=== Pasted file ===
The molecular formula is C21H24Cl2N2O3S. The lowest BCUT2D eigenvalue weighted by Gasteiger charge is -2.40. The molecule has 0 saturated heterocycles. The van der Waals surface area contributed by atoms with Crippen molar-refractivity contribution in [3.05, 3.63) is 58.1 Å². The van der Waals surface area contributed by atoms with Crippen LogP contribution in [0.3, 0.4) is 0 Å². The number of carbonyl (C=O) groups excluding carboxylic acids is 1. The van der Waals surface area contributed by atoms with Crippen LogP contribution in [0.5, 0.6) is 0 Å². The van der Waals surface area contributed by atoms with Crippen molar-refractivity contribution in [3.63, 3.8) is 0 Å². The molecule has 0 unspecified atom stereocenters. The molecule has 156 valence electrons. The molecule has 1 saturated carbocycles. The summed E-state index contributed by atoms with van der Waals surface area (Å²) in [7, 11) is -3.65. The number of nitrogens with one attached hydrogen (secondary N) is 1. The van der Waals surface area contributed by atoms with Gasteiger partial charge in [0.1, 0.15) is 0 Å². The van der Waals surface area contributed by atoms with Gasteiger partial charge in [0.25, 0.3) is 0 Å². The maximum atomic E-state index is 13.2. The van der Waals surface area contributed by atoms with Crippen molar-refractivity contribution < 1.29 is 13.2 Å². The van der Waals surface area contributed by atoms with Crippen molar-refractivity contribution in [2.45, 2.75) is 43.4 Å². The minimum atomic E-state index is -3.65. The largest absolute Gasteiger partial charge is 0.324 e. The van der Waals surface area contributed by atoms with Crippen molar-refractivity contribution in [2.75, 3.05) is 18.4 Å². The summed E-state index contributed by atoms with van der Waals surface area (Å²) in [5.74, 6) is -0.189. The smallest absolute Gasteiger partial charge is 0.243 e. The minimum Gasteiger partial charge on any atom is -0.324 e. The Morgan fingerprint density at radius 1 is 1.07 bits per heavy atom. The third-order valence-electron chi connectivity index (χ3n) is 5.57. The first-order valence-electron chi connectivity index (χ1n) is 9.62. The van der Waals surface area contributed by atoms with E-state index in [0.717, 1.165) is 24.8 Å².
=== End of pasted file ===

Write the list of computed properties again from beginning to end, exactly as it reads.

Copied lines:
The molecular formula is C21H24Cl2N2O3S. The lowest BCUT2D eigenvalue weighted by Gasteiger charge is -2.40. The molecule has 0 saturated heterocycles. The van der Waals surface area contributed by atoms with Crippen molar-refractivity contribution in [3.05, 3.63) is 58.1 Å². The van der Waals surface area contributed by atoms with Crippen LogP contribution in [0.3, 0.4) is 0 Å². The number of carbonyl (C=O) groups excluding carboxylic acids is 1. The van der Waals surface area contributed by atoms with Crippen LogP contribution in [0.5, 0.6) is 0 Å². The van der Waals surface area contributed by atoms with Crippen molar-refractivity contribution in [3.63, 3.8) is 0 Å². The molecule has 0 unspecified atom stereocenters. The molecule has 156 valence electrons. The molecule has 1 saturated carbocycles. The summed E-state index contributed by atoms with van der Waals surface area (Å²) in [7, 11) is -3.65. The number of nitrogens with one attached hydrogen (secondary N) is 1. The van der Waals surface area contributed by atoms with Gasteiger partial charge in [0.1, 0.15) is 0 Å². The van der Waals surface area contributed by atoms with Gasteiger partial charge in [0.25, 0.3) is 0 Å². The maximum atomic E-state index is 13.2. The van der Waals surface area contributed by atoms with Crippen molar-refractivity contribution < 1.29 is 13.2 Å². The van der Waals surface area contributed by atoms with Crippen molar-refractivity contribution in [2.45, 2.75) is 43.4 Å². The minimum atomic E-state index is -3.65. The largest absolute Gasteiger partial charge is 0.324 e. The van der Waals surface area contributed by atoms with Crippen molar-refractivity contribution in [2.75, 3.05) is 18.4 Å². The summed E-state index contributed by atoms with van der Waals surface area (Å²) in [5.74, 6) is -0.189. The smallest absolute Gasteiger partial charge is 0.243 e. The minimum Gasteiger partial charge on any atom is -0.324 e. The Morgan fingerprint density at radius 1 is 1.07 bits per heavy atom. The third-order valence-electron chi connectivity index (χ3n) is 5.57. The first-order valence-electron chi connectivity index (χ1n) is 9.62. The van der Waals surface area contributed by atoms with E-state index in [0.717, 1.165) is 24.8 Å².